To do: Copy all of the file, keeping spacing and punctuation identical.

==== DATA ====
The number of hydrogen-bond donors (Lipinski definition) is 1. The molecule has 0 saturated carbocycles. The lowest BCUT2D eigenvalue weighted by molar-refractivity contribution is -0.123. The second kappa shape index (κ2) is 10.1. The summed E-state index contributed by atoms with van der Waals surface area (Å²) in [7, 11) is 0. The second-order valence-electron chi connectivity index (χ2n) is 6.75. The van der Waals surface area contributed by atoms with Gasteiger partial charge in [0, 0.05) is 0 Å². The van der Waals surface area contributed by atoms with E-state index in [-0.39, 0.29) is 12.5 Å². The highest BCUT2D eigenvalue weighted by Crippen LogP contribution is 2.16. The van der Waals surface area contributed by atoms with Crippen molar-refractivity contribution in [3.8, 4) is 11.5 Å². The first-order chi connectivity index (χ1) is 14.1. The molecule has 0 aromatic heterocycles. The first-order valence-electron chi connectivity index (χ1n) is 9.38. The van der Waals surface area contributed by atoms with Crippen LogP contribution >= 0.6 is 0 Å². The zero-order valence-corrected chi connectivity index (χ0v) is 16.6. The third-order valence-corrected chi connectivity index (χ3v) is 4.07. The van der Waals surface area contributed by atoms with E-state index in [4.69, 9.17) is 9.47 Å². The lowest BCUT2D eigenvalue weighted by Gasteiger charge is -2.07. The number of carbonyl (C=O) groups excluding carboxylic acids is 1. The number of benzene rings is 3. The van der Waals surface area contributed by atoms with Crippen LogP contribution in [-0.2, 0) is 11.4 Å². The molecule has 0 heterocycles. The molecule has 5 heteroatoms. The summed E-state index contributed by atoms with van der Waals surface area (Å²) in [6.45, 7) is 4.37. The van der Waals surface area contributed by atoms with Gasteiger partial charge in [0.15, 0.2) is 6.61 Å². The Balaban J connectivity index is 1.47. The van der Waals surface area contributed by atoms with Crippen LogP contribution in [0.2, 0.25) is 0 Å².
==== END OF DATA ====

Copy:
The number of hydrogen-bond donors (Lipinski definition) is 1. The molecule has 0 saturated carbocycles. The lowest BCUT2D eigenvalue weighted by molar-refractivity contribution is -0.123. The second kappa shape index (κ2) is 10.1. The summed E-state index contributed by atoms with van der Waals surface area (Å²) in [7, 11) is 0. The second-order valence-electron chi connectivity index (χ2n) is 6.75. The van der Waals surface area contributed by atoms with Gasteiger partial charge in [0, 0.05) is 0 Å². The van der Waals surface area contributed by atoms with E-state index in [-0.39, 0.29) is 12.5 Å². The highest BCUT2D eigenvalue weighted by Crippen LogP contribution is 2.16. The van der Waals surface area contributed by atoms with Crippen molar-refractivity contribution in [3.8, 4) is 11.5 Å². The first-order chi connectivity index (χ1) is 14.1. The molecule has 0 aromatic heterocycles. The first-order valence-electron chi connectivity index (χ1n) is 9.38. The van der Waals surface area contributed by atoms with Crippen LogP contribution >= 0.6 is 0 Å². The zero-order valence-corrected chi connectivity index (χ0v) is 16.6. The third-order valence-corrected chi connectivity index (χ3v) is 4.07. The van der Waals surface area contributed by atoms with E-state index in [4.69, 9.17) is 9.47 Å². The lowest BCUT2D eigenvalue weighted by Gasteiger charge is -2.07. The number of carbonyl (C=O) groups excluding carboxylic acids is 1. The number of benzene rings is 3. The van der Waals surface area contributed by atoms with Crippen LogP contribution in [-0.2, 0) is 11.4 Å². The molecule has 0 heterocycles. The molecule has 5 heteroatoms. The summed E-state index contributed by atoms with van der Waals surface area (Å²) in [6.45, 7) is 4.37. The van der Waals surface area contributed by atoms with Gasteiger partial charge in [0.15, 0.2) is 6.61 Å². The Balaban J connectivity index is 1.47. The van der Waals surface area contributed by atoms with Crippen LogP contribution in [0.2, 0.25) is 0 Å².